The political gamble that will be the Trump presidency traces back to the desperation of Americans who lost out in the social experiment of neoliberalism — and the Democrats’ candidate who personified those economic inequities, says Greg Maybury.
The Democratic Party’s long sojourn into corporate-friendly politics – and neglect of its old working-class base – has led to the shocking result of an erratic and untested outsider becoming President. But is there a route back, asks Joe Lauria.
As troubling as Donald Trump’s election may be, it carries greater hope for some positive good than the alternative of Hillary Clinton, who represented a corrupt, money-churning machine, writes John Chuckman.
Since Richard Nixon’s Southern Strategy, the Republican Party has padded its numbers by playing to America’s basest instincts, leading now to the stark image of Donald Trump almost stalking Hillary Clinton, notes Michael Winship.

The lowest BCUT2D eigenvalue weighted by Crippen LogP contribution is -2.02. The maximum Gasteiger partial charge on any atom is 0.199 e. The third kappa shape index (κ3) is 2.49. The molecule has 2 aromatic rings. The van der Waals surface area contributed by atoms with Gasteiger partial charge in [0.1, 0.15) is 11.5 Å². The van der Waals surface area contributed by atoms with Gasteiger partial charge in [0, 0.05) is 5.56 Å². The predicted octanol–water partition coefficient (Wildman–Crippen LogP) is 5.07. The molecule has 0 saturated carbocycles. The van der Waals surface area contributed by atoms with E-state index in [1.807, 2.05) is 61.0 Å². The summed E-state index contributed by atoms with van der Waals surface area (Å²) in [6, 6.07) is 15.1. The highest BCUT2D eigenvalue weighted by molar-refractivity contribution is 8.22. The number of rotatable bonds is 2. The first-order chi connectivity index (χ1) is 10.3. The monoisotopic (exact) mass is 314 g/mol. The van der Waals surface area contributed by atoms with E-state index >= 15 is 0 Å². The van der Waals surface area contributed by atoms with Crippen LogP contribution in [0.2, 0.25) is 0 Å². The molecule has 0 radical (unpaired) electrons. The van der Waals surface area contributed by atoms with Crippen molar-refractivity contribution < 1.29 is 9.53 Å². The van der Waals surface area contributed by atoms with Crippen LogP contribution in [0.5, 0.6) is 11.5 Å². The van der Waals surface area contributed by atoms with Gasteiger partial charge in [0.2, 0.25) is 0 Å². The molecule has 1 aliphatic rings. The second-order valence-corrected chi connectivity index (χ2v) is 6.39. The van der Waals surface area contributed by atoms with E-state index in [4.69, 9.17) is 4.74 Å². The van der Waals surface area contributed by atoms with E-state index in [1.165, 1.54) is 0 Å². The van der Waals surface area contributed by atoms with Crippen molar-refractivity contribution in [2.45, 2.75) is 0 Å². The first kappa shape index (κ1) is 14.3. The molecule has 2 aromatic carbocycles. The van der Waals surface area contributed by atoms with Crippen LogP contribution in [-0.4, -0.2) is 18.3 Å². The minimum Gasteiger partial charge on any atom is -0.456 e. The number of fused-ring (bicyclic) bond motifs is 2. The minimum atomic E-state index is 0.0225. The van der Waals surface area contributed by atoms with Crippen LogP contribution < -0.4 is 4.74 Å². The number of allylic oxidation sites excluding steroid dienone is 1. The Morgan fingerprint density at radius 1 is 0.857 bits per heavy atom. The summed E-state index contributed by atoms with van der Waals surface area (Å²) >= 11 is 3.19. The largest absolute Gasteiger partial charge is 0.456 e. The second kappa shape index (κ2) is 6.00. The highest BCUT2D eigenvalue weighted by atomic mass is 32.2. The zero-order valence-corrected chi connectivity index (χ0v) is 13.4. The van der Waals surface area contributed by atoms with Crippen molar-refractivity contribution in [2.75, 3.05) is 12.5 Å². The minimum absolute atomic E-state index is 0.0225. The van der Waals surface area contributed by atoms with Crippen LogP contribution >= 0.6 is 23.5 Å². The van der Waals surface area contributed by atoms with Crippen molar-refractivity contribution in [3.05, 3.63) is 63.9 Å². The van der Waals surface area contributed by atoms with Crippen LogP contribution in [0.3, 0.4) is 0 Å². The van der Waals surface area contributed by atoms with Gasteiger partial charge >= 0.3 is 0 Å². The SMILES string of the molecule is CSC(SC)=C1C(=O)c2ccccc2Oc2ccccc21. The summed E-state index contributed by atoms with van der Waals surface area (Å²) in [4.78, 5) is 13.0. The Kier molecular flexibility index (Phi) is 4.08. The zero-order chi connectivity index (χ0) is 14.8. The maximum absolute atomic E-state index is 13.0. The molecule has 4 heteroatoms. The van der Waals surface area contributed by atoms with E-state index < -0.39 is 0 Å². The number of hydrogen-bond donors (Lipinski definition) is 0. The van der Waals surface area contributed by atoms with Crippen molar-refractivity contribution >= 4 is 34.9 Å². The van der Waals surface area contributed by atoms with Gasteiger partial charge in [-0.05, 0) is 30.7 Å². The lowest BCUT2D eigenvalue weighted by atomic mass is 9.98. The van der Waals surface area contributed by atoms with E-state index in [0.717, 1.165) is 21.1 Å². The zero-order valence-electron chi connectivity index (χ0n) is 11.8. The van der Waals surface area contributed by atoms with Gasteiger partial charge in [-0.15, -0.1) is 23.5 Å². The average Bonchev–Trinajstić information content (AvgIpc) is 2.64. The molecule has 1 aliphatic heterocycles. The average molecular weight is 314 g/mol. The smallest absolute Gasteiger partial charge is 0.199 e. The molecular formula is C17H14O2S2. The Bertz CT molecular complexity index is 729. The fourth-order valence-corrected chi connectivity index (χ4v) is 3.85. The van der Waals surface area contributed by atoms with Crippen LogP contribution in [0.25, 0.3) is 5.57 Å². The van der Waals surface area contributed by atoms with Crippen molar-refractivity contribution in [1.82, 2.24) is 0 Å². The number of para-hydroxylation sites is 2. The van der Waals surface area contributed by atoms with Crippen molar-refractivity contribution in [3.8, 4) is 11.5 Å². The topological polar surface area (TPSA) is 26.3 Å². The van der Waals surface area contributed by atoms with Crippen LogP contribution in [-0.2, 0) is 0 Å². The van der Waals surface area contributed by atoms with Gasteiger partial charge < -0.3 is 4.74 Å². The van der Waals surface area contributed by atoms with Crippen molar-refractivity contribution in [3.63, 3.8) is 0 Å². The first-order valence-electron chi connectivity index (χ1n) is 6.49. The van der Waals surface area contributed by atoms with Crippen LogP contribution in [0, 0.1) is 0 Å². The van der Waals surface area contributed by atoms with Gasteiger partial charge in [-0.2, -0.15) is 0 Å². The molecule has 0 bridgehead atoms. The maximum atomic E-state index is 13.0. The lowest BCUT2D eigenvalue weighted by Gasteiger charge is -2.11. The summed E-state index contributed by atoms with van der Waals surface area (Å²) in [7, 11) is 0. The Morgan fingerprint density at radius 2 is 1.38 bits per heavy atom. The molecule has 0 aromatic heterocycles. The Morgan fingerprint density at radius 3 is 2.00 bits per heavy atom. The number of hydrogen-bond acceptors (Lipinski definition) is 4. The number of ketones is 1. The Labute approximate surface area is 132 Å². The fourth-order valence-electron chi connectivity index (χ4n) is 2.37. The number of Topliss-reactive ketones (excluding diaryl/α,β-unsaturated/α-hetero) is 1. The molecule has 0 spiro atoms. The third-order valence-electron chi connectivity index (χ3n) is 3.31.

Donald Trump with his tangled business dealings is a walking conflict of interest, but Hillary Clinton’s connections to the world of high finance and political pull creates its own problems with outstretched palms, writes Michael Winship.
From the Archive: NATO’s 1999 war on Serbia showcased some of America’s then-cutting-edge strategies for waging electronic sabotage against an “enemy,” including hacking computers and controlling information, wrote Robert Parry in real time.
From the Archive: President Bill Clinton’s bombardment of Serbia in 1999 marked a grim turn in the practice of “information warfare,” with a lethal NATO attack targeting a Serb TV station which criticized the war, observed war correspondent Don North.
Exclusive: The transformation of the Democratic Party from the relative “peace party” to a belligerent “war party” occurred during Bill Clinton’s presidency and is likely to resume if Hillary Clinton is elected, writes James W Carden.